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Despite Brooks Barnhizer’s career game, Northwestern missed one of its last chances at signature road win

The junior took the reins of a game Northwestern had no business winning, but the ‘Cats missed out on a prime opportunity to escape the bubble.

NCAA Basketball: Northwestern at Nebraska Dylan Widger-USA TODAY Sports

Yesterday, Brooks Barnhizer arrived with a thunderclap and a rim in his hands.

Down 11 just three minutes earlier in Pinnacle Bank Arena, Northwestern had embarked on an 8-0 run to bring itself within three points of Nebraska with just under seven minutes to play. As Brice Williams tried to settle the Cornhuskers down with a soft pass to forward Rienk Mast, Barnhizer swooped in front of the big man to intercept it. He coasted to the hoop, rose up and threw down a two-handed dunk.

The junior swung on the rim for a second, as if this bucket meant a little more. It might have. The fastbreak slam brought his scoring total to 22 points, putting him one bucket away from beating the career high he set less than two weeks ago at Penn State. Barnhizer had scored 16 of his Northwestern’s 29 second-half points by that point, and his defense single-handedly kept the ‘Cats in a game that should have gotten away from them several times.

His dunk planted a spherical, Wilson-shaped sword into the ground. No. 13 was emphatically making his claim to an All-Big Ten selection and the right of entry into the Big Ten’s pantheon of great players. In other words, Barnhizer was taking The Leap™.

For a moment, it looked like Northwestern was, too. On a day where Boo Buie shot 2-of-15 from the field and the Huskers shot 70% in the first half, the Wildcats were somehow in position to seize momentum on the road. It had displayed the same resilience down the stretch as it had in its November victory over No. 21 Dayton, when Northwestern held it together after Buie picked up his fourth foul with nine minutes left.

However, as they failed to do last Saturday against No. 11 Wisconsin, the Wildcats couldn’t capitalize on their comeback run. Their three-pointers rimmed out while Keisei Tominaga stabbed a dagger, and Northwestern missed out on one of its last feasible opportunities at a Quad 1 win.

This was a loss one could frame either way. As mentioned above, Northwestern displayed immense resilience on the road. In many respects, NU had no business winning this game. Buie played his worst game of the season thanks to some terrific defense from Williams and Mast. Ty Berry shot 2-of-8, and Northwestern’s constant miscommunication on high screen actions allowed Josiah Allick to feast inside in the first half. The Cornhuskers made more than half of their threes. Yet, a secondary star in Barnhizer stepped up and took over the game, and Northwestern forced 18 turnovers to keep itself within reach.

On the other hand, those shooting woes did happen, and NU’s interior defense lost it the game. Paint protection remains a significant long-term concern. Had the ‘Cats not ripped off a 15-0 run in Happy Valley, there’s a very good chance that weakness would’ve also cost Northwestern that tilt. For the second straight week, NU couldn’t make the plays it needed in the final two minutes to secure a Quad 1 win on the road.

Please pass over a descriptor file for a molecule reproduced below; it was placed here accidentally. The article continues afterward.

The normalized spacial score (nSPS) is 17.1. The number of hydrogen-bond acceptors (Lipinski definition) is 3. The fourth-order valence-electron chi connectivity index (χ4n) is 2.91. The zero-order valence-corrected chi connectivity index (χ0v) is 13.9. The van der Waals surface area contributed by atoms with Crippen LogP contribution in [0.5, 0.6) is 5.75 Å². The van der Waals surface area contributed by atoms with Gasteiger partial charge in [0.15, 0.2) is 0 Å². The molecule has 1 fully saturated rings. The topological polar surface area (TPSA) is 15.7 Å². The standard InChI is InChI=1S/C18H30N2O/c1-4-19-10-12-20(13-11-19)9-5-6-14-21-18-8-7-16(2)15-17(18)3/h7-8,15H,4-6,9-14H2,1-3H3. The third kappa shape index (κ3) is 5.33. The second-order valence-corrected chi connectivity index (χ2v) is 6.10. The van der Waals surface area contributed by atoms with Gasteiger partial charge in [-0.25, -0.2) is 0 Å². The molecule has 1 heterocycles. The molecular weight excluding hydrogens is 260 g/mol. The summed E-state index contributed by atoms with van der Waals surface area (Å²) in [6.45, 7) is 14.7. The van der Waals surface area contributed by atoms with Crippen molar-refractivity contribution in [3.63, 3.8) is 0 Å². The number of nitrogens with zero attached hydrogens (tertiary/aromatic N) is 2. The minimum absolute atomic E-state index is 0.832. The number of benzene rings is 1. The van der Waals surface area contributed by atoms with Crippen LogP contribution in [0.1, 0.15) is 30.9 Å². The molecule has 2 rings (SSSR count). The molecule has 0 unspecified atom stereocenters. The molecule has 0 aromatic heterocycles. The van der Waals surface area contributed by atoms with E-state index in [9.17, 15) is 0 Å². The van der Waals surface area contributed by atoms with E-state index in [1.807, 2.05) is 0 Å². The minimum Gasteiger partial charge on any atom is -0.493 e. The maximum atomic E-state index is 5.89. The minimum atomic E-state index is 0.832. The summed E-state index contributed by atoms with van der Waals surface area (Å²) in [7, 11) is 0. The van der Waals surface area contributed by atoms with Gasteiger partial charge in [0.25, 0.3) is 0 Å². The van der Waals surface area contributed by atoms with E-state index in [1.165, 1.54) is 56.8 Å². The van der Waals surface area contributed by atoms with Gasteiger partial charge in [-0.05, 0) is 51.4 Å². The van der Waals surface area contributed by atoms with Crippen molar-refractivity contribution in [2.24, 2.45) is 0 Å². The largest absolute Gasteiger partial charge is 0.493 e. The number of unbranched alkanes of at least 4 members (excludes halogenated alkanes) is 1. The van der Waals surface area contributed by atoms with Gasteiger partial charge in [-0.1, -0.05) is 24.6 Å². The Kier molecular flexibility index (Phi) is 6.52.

Was this a game Northwestern should have won? Not at all. Was its failure to close the game out a reason to panic? No. Just rewatch the Maryland win. Close games like these are coin flips, and more often than not, the home team prevails.

To separate itself from the postseason bubble, though, Northwestern needs to go above and beyond that when it puts itself in contention to win. Defeating a quality opponent in its own building would have greatly strengthened NU’s resume.

The problem is, Northwestern isn’t going to have too many more opportunities to do that. Barring a miracle at Purdue on Jan. 31, the ‘Cats currently have just one winnable Quad 1 game on the road left: a rematch with Michigan State in March. If NU can’t win either of those contests or defeat No. 14 Illinois, which will likely have Terrence Shannon Jr. back, it cannot afford many slip-ups in the other 10 games it’ll play during the regular season. In the Big Ten, that’s a lot to ask for.

With the emergence of the Mountain West (six teams have higher KenPom and NET rankings than NU), it’s unlikely that 11 Big Ten wins and three Quad 1 victories alone will guarantee an NCAA Tournament berth. The Wildcats need a few more signature victories on the way to that threshold, and they couldn’t earn one at Nebraska even after seizing control of the game. As it has before, shoddy interior defense and an unbalanced scoring attack proved decisive.

Barnhizer might have taken a leap in Lincoln. Now, Northwestern needs to do the same as it enters a grueling three-game stretch.